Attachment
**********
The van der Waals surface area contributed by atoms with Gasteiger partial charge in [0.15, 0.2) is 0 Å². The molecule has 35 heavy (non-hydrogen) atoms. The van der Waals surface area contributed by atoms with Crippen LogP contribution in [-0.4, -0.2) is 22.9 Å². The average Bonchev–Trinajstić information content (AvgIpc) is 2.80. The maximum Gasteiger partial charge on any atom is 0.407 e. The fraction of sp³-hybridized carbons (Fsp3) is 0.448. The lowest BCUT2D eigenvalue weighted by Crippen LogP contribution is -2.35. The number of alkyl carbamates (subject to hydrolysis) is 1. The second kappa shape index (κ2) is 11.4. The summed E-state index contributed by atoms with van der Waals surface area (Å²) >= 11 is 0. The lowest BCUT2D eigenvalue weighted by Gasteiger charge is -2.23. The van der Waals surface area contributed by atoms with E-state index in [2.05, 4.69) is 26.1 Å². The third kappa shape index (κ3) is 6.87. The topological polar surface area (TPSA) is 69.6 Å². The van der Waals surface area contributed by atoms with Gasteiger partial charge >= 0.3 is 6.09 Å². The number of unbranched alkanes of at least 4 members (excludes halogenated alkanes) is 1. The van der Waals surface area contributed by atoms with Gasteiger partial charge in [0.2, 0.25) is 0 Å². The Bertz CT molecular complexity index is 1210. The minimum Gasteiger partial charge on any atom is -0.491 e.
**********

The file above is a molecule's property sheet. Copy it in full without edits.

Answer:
The van der Waals surface area contributed by atoms with Gasteiger partial charge in [0.15, 0.2) is 0 Å². The molecule has 35 heavy (non-hydrogen) atoms. The van der Waals surface area contributed by atoms with Crippen LogP contribution in [-0.4, -0.2) is 22.9 Å². The average Bonchev–Trinajstić information content (AvgIpc) is 2.80. The maximum Gasteiger partial charge on any atom is 0.407 e. The fraction of sp³-hybridized carbons (Fsp3) is 0.448. The lowest BCUT2D eigenvalue weighted by Crippen LogP contribution is -2.35. The number of alkyl carbamates (subject to hydrolysis) is 1. The second kappa shape index (κ2) is 11.4. The summed E-state index contributed by atoms with van der Waals surface area (Å²) >= 11 is 0. The lowest BCUT2D eigenvalue weighted by Gasteiger charge is -2.23. The van der Waals surface area contributed by atoms with E-state index in [2.05, 4.69) is 26.1 Å². The third kappa shape index (κ3) is 6.87. The topological polar surface area (TPSA) is 69.6 Å². The van der Waals surface area contributed by atoms with Gasteiger partial charge >= 0.3 is 6.09 Å². The number of unbranched alkanes of at least 4 members (excludes halogenated alkanes) is 1. The van der Waals surface area contributed by atoms with Gasteiger partial charge in [0.2, 0.25) is 0 Å². The Bertz CT molecular complexity index is 1210. The minimum Gasteiger partial charge on any atom is -0.491 e.